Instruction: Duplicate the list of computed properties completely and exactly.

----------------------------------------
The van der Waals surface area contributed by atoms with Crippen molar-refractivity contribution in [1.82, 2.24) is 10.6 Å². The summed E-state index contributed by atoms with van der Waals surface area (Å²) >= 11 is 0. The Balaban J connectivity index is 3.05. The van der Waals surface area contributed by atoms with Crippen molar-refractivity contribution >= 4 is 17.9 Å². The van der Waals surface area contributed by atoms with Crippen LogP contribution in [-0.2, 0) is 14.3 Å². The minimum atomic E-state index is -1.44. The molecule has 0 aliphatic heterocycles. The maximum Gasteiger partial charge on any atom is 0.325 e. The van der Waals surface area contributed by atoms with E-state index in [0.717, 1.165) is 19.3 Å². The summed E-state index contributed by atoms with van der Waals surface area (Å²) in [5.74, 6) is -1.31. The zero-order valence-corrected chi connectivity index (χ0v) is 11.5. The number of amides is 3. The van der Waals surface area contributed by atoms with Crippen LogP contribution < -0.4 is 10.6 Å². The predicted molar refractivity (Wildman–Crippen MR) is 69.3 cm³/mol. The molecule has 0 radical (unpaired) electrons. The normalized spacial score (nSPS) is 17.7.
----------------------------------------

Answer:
The van der Waals surface area contributed by atoms with Crippen molar-refractivity contribution in [1.82, 2.24) is 10.6 Å². The summed E-state index contributed by atoms with van der Waals surface area (Å²) >= 11 is 0. The Balaban J connectivity index is 3.05. The van der Waals surface area contributed by atoms with Crippen molar-refractivity contribution >= 4 is 17.9 Å². The van der Waals surface area contributed by atoms with Crippen LogP contribution in [-0.2, 0) is 14.3 Å². The minimum atomic E-state index is -1.44. The molecule has 0 aliphatic heterocycles. The maximum Gasteiger partial charge on any atom is 0.325 e. The van der Waals surface area contributed by atoms with E-state index in [0.717, 1.165) is 19.3 Å². The summed E-state index contributed by atoms with van der Waals surface area (Å²) in [5.74, 6) is -1.31. The zero-order valence-corrected chi connectivity index (χ0v) is 11.5. The number of amides is 3. The van der Waals surface area contributed by atoms with Crippen LogP contribution < -0.4 is 10.6 Å². The predicted molar refractivity (Wildman–Crippen MR) is 69.3 cm³/mol. The molecule has 0 radical (unpaired) electrons. The normalized spacial score (nSPS) is 17.7.